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Car reviews - Mercedes-Benz - GLS - 500

Our Opinion

We like
Gargantuan interior is extremely plush, wafting suspension, vast torque reserves delivered quietly, impressive active safety technology
Room for improvement
Dated cabin design, yet to benefit from weight-reduction technology, hardly dynamic, vast torque reserves require oil tanker accompaniment

Mercedes-Benz logo19 Apr 2016

HOW fitting it was that the upper-large SUV formerly known as the Mercedes-Benz GL was built in Tuscaloosa, Alabama. The renewed and refocused GLS still comes from the country that brought us cheesy fries and supersize deals, all 5.13 metres long and 1.93m wide, and seating even seven supersized individuals luxuriously inside.

The GLS boasts the same multi-link front and rear suspension, chassis, interior, engines and dimensions as last year’s second-generation GL that was about to blow out a trio of birthday candles. However, the largest Mercedes-Benz SUV now has a political ticket with the S-Class.

A headline mechanical change is the addition of a nine-speed automatic for $116,900 diesel GLS350d (or $135,900 GLS350d Sport) and $135,900 petrol GLS500 models, while the flagship $217,900 Mercedes-AMG GLS63 retains a seven-speed auto.

Those plus on-road costs pricetags not only deliver a lot of metal for the money in relation to a Mercedes-Benz sedan, but also a Range Rover that is $50,000 pricier to start with. Against the similarly priced Range Rover Sport the GLS is simply bigger, with standard (rather than optional) seven seats and properly adult-sized legroom back there.

More expensive, too, is the $140,500 Lexus LX570 that is only a V8 petrol offering. The Audi Q7 starts from $103,100 for a turbo-diesel V6 equivalent to the entry GLS350d but it is smaller and less well equipped.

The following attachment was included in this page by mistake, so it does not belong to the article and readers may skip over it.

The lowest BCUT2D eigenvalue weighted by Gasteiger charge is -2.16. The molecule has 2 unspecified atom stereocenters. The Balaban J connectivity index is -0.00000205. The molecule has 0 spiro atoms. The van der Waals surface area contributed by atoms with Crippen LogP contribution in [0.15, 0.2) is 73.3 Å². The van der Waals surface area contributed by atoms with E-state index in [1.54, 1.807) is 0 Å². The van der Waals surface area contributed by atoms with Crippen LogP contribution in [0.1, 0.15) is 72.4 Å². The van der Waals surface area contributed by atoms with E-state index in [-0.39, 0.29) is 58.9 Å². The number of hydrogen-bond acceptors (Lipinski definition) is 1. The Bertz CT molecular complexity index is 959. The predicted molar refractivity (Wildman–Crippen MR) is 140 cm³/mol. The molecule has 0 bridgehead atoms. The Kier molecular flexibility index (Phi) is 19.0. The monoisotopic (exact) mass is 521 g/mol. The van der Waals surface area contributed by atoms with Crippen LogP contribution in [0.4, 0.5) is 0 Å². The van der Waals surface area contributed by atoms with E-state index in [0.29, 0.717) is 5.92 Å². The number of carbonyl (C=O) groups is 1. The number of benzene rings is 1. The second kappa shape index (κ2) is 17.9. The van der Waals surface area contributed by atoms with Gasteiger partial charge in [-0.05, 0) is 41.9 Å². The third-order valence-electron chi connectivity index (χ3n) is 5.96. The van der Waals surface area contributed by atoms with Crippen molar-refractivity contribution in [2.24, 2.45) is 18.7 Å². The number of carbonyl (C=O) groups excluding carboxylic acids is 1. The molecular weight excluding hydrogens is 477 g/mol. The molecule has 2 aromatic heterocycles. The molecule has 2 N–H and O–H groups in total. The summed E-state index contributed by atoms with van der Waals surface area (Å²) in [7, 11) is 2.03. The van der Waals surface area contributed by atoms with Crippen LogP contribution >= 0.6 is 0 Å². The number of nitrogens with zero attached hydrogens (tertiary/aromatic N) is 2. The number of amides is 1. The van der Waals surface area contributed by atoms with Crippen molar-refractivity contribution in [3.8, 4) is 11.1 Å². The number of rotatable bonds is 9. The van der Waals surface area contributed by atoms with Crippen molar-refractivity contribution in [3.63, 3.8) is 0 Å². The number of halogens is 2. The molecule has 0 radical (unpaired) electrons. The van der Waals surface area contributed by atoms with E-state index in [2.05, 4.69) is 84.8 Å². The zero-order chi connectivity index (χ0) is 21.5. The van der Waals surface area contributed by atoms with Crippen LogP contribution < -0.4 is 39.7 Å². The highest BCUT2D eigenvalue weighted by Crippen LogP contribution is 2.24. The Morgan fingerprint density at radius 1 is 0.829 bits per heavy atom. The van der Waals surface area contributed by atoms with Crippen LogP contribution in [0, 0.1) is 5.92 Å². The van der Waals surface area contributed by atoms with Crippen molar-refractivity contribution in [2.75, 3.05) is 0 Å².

Every GLS comes standard with newly shaped LED headlights featuring adaptive automatic high-beam that can detect forward or oncoming traffic and only eliminate the portion of light affecting those drivers, leaving a flood of light elsewhere. Likewise adaptive lane-keep assistance can detect freeway lane markings and keep the Mercedes-Benz centred hands-free for 20 seconds at a time – we tried, and it works.

Adaptive cruise control, automatic park assistance with 360-degree camera, blind-spot monitor, air suspension, leather trim with electrically adjustable and heated front seats, and an 830-watt 14-speaker Harman Kardon audio system with new Comand online and Apple CarPlay connectivity, all provide a great mix of safety and standard kit for an entry variant.

Absorb the pricing, specification and competitor set, and it is little wonder Mercedes-Benz Australia expects the GLS to take the baton from the GL and continue to run as the highest selling $100K-plus upper-large SUV in the country.

We saddled into the middle-tier GLS500, expected to be the biggest selling variant in the range, for a brief taster in rural Victoria of the model that Benz admits is little more than a facelift of the GL.

Despite the addition of a new tablet-style 8.0-inch colour screen that adorns many other models in the range, the GLS is starting to feel old inside. The centre console switchgear looks and feels cheap for a vehicle that retails beyond $150K, even one as sizeable as this.